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Creatures in "Hook Fly" Category

NameCR
Giant Hook Fly2
Hook Fly Swarm1

Hook Fly, Hook Fly Swarm

The tiny, buzzing insects that make up this cloud have distinctive bloated bodies and sharp, if miniscule, proboscises.

Hook Fly Swarm CR 1

Source Gallows of Madness pg. 60
XP 400
N Diminutive vermin (swarm)
Init +1; Senses darkvision 60 ft.; Perception +0

Defense

AC 15, touch 15, flat-footed 14 (+1 Dex, +4 size)
hp 11 (2d8+2)
Fort +4, Ref +1, Will +0
Defensive Abilities swarm traits; Immune mind-affecting effects, weapon damage

Offense

Speed 10 ft., fly 30 ft. (average)
Melee swarm (1d6 plus bleed and distraction)
Space 10 ft., Reach 0 ft.
Special Attacks bleed (1), distraction (DC 12)

Statistics

Str 1, Dex 12, Con 12, Int —, Wis 11, Cha 1
Base Atk +1; CMB —; CMD
Skills Fly +7
SQ gestate

Ecology

Environment any
Organization solitary, pair, or cloud (3–6)
Treasure none

Special Abilities

Bleed (Ex) A hook fly swarm is made up of a terrible mass of juvenile giant hook flies that have undeveloped, though still terribly sharp, proboscises. Any creature that takes swarm damage from a hook fly swarm also takes 1 point of bleed damage at the beginning of its turn. This bleed damage does not stack with itself or other bleed effects. Bleeding can be stopped by a successful DC 15 Heal check or through the application of any spell that cures hit point damage.

Gestate (Ex) Hook fly swarms are made up of underdeveloped giant hook flies, which stay in swarm form for 1 week. Afterward, the swarm finds a secluded place and builds around itself a cocoon-like pod, which it stays in for 1d4 days. This pod is roughly 5 feet by 5 feet in size, and has AC 11 and 11 hit points. After this gestation period, 1d6 giant hook flies burst from the cocoon as a standard action, fully formed and with all of a giant hook fly’s abilities.

Giant hook flies are terrifying, overgrown insects that thrive on their victims’ fresh blood. In particular, giant hook flies are known for their rampant breeding and fast gestation period. Their reproduction is tied to the blood they drain from victims; the more blood they drink, the quicker they can expel their young—which are threats on their own.

Giant hook flies and their parasitic broods can be found anywhere, from a nest in an abandoned barn to the depths of a neglected basement to untold stretches of wilderness. Naturally, they are attracted to blood, so any place where blood is spilled can become a hook fly breeding ground. Butchers and livestock farmers, in particular, must stay vigilant against these dangerous pests, as even the sighting of a single juvenile hook fly might herald a terrible infestation just weeks or even days away. Blood cultists, too, sometimes find that giant hook flies and their spawn are unwelcome visitors to their lairs. On more than one occasion, giant hook flies and their swarms have unwittingly driven evil creatures from their hiding places, surreptitiously aiding a populace shocked that the cultists have been operating in their midst the entire time. Left unchecked, giant hook flies can overrun small farms or other rural places where individuals capable of ending these infestations might be scarce.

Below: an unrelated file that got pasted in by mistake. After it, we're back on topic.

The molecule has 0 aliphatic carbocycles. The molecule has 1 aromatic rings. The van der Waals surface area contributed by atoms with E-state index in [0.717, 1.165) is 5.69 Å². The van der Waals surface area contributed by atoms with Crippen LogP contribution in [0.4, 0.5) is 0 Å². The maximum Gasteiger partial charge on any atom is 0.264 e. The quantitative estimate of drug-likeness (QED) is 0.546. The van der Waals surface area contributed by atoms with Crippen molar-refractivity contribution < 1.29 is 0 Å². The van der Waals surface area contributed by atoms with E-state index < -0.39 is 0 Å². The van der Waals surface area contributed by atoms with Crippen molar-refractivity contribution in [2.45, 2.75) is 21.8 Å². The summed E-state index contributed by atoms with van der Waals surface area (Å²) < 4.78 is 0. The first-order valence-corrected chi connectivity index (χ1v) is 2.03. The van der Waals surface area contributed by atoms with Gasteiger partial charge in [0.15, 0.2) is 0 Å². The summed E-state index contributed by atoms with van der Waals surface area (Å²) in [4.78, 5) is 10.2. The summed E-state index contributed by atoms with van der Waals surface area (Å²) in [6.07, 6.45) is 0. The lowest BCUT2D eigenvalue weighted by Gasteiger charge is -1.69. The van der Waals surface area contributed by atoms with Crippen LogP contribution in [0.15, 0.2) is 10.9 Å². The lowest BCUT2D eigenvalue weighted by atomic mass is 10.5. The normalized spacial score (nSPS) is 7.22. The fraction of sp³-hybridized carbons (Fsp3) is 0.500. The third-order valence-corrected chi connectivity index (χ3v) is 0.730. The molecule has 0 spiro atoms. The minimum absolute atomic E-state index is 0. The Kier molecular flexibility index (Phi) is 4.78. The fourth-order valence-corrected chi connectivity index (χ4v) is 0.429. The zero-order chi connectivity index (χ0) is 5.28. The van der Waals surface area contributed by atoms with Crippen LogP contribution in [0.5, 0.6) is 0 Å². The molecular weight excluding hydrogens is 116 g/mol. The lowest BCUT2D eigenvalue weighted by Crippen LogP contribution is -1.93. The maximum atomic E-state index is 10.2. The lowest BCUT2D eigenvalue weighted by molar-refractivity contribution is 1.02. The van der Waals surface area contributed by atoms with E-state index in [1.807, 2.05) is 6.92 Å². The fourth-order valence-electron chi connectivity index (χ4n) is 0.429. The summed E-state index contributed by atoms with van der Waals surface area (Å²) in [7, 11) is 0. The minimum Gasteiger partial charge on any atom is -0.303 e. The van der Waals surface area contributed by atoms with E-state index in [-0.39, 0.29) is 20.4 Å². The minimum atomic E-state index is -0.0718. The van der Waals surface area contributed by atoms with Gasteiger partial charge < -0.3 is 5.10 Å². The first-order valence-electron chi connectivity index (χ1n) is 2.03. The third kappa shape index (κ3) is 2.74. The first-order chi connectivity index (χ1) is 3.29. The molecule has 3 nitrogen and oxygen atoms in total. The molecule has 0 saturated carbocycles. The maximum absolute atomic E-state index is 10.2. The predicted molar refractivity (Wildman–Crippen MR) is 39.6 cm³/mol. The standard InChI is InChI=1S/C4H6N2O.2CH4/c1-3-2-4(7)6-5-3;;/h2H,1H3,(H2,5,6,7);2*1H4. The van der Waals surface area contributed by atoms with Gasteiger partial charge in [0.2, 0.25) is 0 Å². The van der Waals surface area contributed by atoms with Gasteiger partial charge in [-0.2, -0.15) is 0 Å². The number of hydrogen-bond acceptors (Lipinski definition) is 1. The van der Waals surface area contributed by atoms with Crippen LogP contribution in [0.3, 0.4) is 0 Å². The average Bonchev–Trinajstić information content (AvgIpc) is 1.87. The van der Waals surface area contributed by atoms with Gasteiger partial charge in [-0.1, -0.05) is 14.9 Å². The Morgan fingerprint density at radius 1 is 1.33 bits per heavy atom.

That said, giant hook flies are not particularly compelled to stay together, even if they were members of the same brood. In the absence of a strong blood scent to follow, a swarm of juvenile hook flies moves randomly until it finds a secluded area in which to build its cocoon. Once the adults hatch, each of the unintelligent vermin drifts aimlessly, seeking the scent of blood. However, once rooted, giant hook fly populations can prove maddeningly difficult to fully eliminate. Rumor has it that swarms can be dispersed only with gouts of flame; otherwise enough juvenile hook flies survive for the swarm to reform—and surviving swarms inevitably build cocoons that yield fully formed and dangerous new giant hook flies. A common rural saying goes, “If you haven’t killed hook flies with fire, you haven’t really killed them at all.”

The process of spawning a hook fly swarm typically kills the swarm’s parent. Those that survive normally live up to another 6 months, but the damage to their abdomens leaves them unable to spawn again. However, tales tell of particularly enormous and resilient giant hook flies that live much longer life spans and take minimal damage from spawning their broods—meaning they can spawn again. Worse, these creatures are said to expel two brood swarms at a time.

Giant Hook Fly Matriarchs

GMs who wish to use more resilient giant hook flies (often called giant hook fly matriarchs) should make the following adjustments.

A giant hook fly matriarch is CR 3. It has a natural armor bonus of +3 (AC 15, flat-footed 14), 4 Hit Dice (26 hp), a +4 attack bonus to its bite attack, a base attack bonus of +3, a CMB of +2 (+10 grapple), and a CMD of 13 (21 vs. trip). Its spawn brood extraordinary ability deals only 1d6 points of slashing damage to it when its abdomen ruptures, and the ability expels two hook fly swarms at a time.

Giant hook fly matriarchs are typically found alone or with other non-matriarch hook flies in places where spilled blood is enormously abundant, such as on or near recent battlefields, at sites of mass tragedy, or the like. Although they tolerate other giant hook flies, particularly their own spawn, giant hook fly matriarchs are often quite territorial, and matriarchs in close proximity often squabble or even fight the death. However, in places where blood is so abundant that the matriarchs don’t need to fight for resources, giant hook fly matriarchs sometimes coexist peacefully, regularly giving birth to enormous broods. The prospect of such a hook fly population explosion is terrifying to most sentient creatures, as it would ensure that no living creature could survive nearby for long.